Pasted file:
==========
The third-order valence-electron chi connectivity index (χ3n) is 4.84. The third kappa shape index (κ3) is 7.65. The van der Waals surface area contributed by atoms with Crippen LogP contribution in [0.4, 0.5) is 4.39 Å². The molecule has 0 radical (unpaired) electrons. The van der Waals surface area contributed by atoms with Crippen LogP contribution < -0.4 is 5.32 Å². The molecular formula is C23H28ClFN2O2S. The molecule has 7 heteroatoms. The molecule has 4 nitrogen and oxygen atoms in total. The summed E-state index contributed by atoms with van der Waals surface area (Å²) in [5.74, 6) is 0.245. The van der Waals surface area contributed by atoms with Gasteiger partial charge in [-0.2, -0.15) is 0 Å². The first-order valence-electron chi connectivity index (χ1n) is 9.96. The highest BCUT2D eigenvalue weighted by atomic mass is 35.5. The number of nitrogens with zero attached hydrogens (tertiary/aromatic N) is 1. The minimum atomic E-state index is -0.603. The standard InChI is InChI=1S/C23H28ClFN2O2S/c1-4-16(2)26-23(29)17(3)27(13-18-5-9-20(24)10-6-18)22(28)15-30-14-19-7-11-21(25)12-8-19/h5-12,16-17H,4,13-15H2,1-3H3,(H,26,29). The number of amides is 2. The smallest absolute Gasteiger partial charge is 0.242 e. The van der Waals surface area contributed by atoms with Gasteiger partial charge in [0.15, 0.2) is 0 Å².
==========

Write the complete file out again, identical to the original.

The third-order valence-electron chi connectivity index (χ3n) is 4.84. The third kappa shape index (κ3) is 7.65. The van der Waals surface area contributed by atoms with Crippen LogP contribution in [0.4, 0.5) is 4.39 Å². The molecule has 0 radical (unpaired) electrons. The van der Waals surface area contributed by atoms with Crippen LogP contribution < -0.4 is 5.32 Å². The molecular formula is C23H28ClFN2O2S. The molecule has 7 heteroatoms. The molecule has 4 nitrogen and oxygen atoms in total. The summed E-state index contributed by atoms with van der Waals surface area (Å²) in [5.74, 6) is 0.245. The van der Waals surface area contributed by atoms with Gasteiger partial charge in [-0.2, -0.15) is 0 Å². The first-order valence-electron chi connectivity index (χ1n) is 9.96. The highest BCUT2D eigenvalue weighted by atomic mass is 35.5. The number of nitrogens with zero attached hydrogens (tertiary/aromatic N) is 1. The minimum atomic E-state index is -0.603. The standard InChI is InChI=1S/C23H28ClFN2O2S/c1-4-16(2)26-23(29)17(3)27(13-18-5-9-20(24)10-6-18)22(28)15-30-14-19-7-11-21(25)12-8-19/h5-12,16-17H,4,13-15H2,1-3H3,(H,26,29). The number of amides is 2. The smallest absolute Gasteiger partial charge is 0.242 e. The van der Waals surface area contributed by atoms with Gasteiger partial charge in [0.15, 0.2) is 0 Å².